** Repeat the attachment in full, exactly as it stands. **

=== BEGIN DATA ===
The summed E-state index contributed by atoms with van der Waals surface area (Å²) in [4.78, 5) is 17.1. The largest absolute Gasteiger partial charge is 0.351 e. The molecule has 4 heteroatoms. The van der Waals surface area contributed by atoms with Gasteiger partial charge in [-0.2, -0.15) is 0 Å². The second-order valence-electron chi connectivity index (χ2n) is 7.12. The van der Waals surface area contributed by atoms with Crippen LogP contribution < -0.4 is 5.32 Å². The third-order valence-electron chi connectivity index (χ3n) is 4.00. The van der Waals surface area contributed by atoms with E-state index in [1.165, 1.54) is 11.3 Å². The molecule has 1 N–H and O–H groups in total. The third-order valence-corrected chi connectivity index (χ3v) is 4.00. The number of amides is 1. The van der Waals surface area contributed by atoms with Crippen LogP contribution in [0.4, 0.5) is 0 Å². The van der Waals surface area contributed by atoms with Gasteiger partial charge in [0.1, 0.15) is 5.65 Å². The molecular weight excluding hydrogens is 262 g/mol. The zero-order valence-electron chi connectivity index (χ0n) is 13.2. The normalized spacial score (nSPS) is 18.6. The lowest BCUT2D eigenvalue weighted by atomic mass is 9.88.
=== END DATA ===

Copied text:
The summed E-state index contributed by atoms with van der Waals surface area (Å²) in [4.78, 5) is 17.1. The largest absolute Gasteiger partial charge is 0.351 e. The molecule has 4 heteroatoms. The van der Waals surface area contributed by atoms with Gasteiger partial charge in [-0.2, -0.15) is 0 Å². The second-order valence-electron chi connectivity index (χ2n) is 7.12. The van der Waals surface area contributed by atoms with Crippen LogP contribution < -0.4 is 5.32 Å². The third-order valence-electron chi connectivity index (χ3n) is 4.00. The van der Waals surface area contributed by atoms with E-state index in [1.165, 1.54) is 11.3 Å². The molecule has 1 N–H and O–H groups in total. The third-order valence-corrected chi connectivity index (χ3v) is 4.00. The number of amides is 1. The van der Waals surface area contributed by atoms with Crippen LogP contribution in [0.4, 0.5) is 0 Å². The van der Waals surface area contributed by atoms with Gasteiger partial charge in [0.1, 0.15) is 5.65 Å². The molecular weight excluding hydrogens is 262 g/mol. The zero-order valence-electron chi connectivity index (χ0n) is 13.2. The normalized spacial score (nSPS) is 18.6. The lowest BCUT2D eigenvalue weighted by atomic mass is 9.88.